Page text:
Minister Unveils Taskforce To Steer Future Of Creative Industries

16 April 2015

The Andrews Labor Government has formed a Taskforce to steer the future of Victoria’s $22.7 billion creative industries, to be led by some of Australia’s most respected industry talent.

Minister for Creative Industries, Martin Foley, today unveiled the high-powered Taskforce, to be chaired by Louise Adler, CEO of Melbourne University Publishing.

The Taskforce includes film maker Tony Ayres, multi-talented performers Shaun Micallef and Eddie Perfect; artist and academic Professor Callum Morton, director of Bendigo Art Gallery Karen Quinlan; CEO of ARIA Dan Rosen; CEO of ACMI Katrina Sedgwick, and policy specialists Bronte Adams and Mark Madden.

It will develop a plan to open up new opportunities for collaboration, innovation and industry growth, across areas including arts, culture, screen, digital games and design.

A 13-member expert reference group will also work with the Taskforce.

The expertise of its members spans design, games development, Aboriginal arts and culture, film and television, music, visual and performing arts, festivals, cultural entrepreneurship and philanthropy.

Through a broad consultation process – to be launched in the coming months – the Taskforce will open up a public conversation about the future of Victoria’s creative industries.

Quotes attributable to Martin Foley, Minister for Creative Industries

“Our creative industries are central to who we are as a people and as a community and to our reputation as the ideas and culture centre of Australia, attracting people from across the world. They also make a significant contribution to the local economy.”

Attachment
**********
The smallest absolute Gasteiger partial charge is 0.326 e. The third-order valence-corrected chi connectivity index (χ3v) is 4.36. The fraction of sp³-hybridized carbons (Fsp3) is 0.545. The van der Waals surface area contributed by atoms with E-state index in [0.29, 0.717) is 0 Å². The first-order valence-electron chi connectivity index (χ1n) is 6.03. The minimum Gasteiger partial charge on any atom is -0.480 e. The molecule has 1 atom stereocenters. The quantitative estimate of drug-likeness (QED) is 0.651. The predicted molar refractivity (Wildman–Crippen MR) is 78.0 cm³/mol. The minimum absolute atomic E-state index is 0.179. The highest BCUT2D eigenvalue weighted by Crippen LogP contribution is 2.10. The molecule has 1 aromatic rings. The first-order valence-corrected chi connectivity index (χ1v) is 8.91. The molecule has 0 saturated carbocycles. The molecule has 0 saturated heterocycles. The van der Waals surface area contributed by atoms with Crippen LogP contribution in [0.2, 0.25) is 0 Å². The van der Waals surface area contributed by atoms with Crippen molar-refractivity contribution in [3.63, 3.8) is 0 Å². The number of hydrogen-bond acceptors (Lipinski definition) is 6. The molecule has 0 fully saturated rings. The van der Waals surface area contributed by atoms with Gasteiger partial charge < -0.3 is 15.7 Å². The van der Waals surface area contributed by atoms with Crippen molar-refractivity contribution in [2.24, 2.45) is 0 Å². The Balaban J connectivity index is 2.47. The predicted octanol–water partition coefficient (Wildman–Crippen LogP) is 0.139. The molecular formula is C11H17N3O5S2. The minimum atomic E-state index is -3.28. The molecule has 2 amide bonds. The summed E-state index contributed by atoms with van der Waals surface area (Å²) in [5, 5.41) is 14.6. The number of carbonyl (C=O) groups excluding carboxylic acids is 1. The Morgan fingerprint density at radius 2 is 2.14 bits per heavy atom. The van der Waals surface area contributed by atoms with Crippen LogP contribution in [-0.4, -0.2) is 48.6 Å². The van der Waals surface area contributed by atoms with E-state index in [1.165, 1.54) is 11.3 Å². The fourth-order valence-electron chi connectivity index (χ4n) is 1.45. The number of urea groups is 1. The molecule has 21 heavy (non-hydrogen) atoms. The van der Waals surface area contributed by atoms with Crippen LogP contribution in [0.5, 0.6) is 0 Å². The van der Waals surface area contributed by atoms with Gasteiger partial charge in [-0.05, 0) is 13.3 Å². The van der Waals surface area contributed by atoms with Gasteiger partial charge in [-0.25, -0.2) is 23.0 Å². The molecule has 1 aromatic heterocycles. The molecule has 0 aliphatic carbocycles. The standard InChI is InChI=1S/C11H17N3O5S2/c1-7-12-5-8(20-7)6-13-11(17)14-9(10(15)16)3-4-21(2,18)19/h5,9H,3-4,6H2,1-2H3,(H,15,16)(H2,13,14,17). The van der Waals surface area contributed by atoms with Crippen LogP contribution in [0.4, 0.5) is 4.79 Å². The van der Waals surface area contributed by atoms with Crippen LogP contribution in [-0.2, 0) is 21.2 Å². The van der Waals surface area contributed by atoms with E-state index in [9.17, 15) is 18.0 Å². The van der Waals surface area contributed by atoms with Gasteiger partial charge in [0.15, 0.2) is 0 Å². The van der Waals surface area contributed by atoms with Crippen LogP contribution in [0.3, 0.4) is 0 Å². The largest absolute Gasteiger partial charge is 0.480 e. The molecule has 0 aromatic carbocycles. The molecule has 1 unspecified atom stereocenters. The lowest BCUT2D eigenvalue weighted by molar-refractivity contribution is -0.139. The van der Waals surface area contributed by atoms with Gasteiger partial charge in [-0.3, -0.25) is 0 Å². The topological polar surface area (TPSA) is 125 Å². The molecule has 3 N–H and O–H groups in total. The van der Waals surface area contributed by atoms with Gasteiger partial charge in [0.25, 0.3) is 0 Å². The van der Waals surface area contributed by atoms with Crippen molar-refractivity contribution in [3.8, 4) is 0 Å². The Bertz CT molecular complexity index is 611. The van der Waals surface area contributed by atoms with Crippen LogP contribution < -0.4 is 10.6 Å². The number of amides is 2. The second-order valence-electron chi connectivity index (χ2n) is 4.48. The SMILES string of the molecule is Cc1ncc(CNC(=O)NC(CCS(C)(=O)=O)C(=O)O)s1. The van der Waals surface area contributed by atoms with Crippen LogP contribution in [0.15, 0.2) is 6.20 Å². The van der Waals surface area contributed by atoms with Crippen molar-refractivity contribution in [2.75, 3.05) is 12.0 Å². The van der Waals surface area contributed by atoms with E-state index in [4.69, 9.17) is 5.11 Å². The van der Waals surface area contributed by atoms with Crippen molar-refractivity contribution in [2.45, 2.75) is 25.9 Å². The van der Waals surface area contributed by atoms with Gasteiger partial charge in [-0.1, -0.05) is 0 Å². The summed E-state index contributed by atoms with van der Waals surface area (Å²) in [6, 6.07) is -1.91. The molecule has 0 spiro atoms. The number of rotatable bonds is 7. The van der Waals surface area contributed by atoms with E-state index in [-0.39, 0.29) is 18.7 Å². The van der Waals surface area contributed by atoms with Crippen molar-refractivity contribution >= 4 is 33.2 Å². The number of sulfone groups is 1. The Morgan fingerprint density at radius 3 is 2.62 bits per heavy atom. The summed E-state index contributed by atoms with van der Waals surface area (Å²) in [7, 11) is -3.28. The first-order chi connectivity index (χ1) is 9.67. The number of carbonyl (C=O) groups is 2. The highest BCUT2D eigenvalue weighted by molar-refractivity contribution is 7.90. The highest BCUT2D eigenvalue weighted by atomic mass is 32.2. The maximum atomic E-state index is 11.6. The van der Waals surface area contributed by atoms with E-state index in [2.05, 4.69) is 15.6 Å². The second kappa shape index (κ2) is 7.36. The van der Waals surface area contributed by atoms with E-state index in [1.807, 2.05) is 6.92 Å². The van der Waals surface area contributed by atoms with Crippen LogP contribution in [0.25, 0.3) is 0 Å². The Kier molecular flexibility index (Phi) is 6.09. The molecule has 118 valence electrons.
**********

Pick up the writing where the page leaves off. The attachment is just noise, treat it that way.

“Victoria’s strength is in the talent, ingenuity and diversity of our people – and that’s reflected in the Taskforce. The Andrews Labor Government is working with some of Australia’s leading figures to create a plan for the future of our creative industries.”

“Everything will be on the table – from the arts, to screen, to design. The Taskforce will produce a plan that identifies more opportunities for collaboration and innovation, creating jobs and boosting growth.”

Quotes attributable to Louise Adler, Creative Industries Taskforce Chair

“Melbourne is Australia's cultural and creative capital and Victoria offers film makers, writers, visual artists, thespians and designers excellent facilities, government support and enthusiastic audiences. Imagining the creative state for the 21st century is an exciting opportunity for the creative industries and we look forward to contributing to shaping a future where the arts are part of all our lives and are accessible, challenging and inspirational.”

Key facts and figures

  • Victoria’s creative industries contributed $22.7 billion to Victoria in 2013 – representing 8% of the state’s economy.
  • The creative industries employed over 220,000 people in Victoria, generated $1.4 billion in exports and attracted cultural tourism worth $1 billion.
  • The creative industries are growing at almost double the rate of the broader economy.
  • 89% of Victorians (aged 15 and over) attended a cultural venue or event last year.
  • Victoria is home to:
  • The country’s most visited public gallery, museum and library.
  • Australia’s only centre for the moving image (ACMI), and only centre for books, writing and ideas (The Wheeler Centre).
  • A strong independent arts community and a dynamic cultural events calendar that spans contemporary art, literature, design, jazz, and games.
  • Victoria is Australia’s capital for television drama, capturing 48% of the market last year.
  • Representing close to half of Australia’s digital games industry, Victoria is home to 90 game development studios, animation houses and games industry service providers.
  • More than 81,000 people are employed in the design services sector across the state and Victorian design firms generate more than $200 million annually in design-related exports.
  • Last year, Victoria’s state-owned arts and cultural institutions attracted more than 10 million visitors.

Reviewed 19 August 2020

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